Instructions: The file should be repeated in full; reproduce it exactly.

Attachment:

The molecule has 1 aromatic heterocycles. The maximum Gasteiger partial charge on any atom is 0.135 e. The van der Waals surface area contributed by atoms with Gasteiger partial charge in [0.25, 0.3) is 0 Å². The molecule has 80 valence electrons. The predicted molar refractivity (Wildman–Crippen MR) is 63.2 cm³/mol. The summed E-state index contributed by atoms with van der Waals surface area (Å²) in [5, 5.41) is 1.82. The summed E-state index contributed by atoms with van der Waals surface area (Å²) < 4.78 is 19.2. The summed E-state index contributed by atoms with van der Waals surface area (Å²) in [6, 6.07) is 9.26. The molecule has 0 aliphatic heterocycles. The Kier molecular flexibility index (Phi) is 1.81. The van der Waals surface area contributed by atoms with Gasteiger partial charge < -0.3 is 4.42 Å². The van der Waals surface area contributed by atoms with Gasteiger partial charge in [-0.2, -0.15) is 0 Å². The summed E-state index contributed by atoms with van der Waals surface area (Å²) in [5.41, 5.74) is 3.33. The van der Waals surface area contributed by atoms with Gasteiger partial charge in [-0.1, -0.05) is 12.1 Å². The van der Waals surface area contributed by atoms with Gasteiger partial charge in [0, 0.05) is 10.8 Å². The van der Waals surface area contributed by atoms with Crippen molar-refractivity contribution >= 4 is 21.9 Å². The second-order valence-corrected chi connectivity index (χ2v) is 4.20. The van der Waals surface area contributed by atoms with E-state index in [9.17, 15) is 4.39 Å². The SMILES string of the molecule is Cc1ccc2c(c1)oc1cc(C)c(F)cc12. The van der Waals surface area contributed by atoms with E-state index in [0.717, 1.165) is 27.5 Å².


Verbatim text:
The molecule has 1 aromatic heterocycles. The maximum Gasteiger partial charge on any atom is 0.135 e. The van der Waals surface area contributed by atoms with Gasteiger partial charge in [0.25, 0.3) is 0 Å². The molecule has 80 valence electrons. The predicted molar refractivity (Wildman–Crippen MR) is 63.2 cm³/mol. The summed E-state index contributed by atoms with van der Waals surface area (Å²) in [5, 5.41) is 1.82. The summed E-state index contributed by atoms with van der Waals surface area (Å²) < 4.78 is 19.2. The summed E-state index contributed by atoms with van der Waals surface area (Å²) in [6, 6.07) is 9.26. The molecule has 0 aliphatic heterocycles. The Kier molecular flexibility index (Phi) is 1.81. The van der Waals surface area contributed by atoms with Gasteiger partial charge < -0.3 is 4.42 Å². The van der Waals surface area contributed by atoms with Gasteiger partial charge in [-0.2, -0.15) is 0 Å². The summed E-state index contributed by atoms with van der Waals surface area (Å²) in [5.41, 5.74) is 3.33. The van der Waals surface area contributed by atoms with Gasteiger partial charge in [-0.1, -0.05) is 12.1 Å². The van der Waals surface area contributed by atoms with Gasteiger partial charge in [0, 0.05) is 10.8 Å². The van der Waals surface area contributed by atoms with Crippen molar-refractivity contribution >= 4 is 21.9 Å². The second-order valence-corrected chi connectivity index (χ2v) is 4.20. The van der Waals surface area contributed by atoms with E-state index in [9.17, 15) is 4.39 Å². The SMILES string of the molecule is Cc1ccc2c(c1)oc1cc(C)c(F)cc12. The van der Waals surface area contributed by atoms with E-state index in [0.717, 1.165) is 27.5 Å².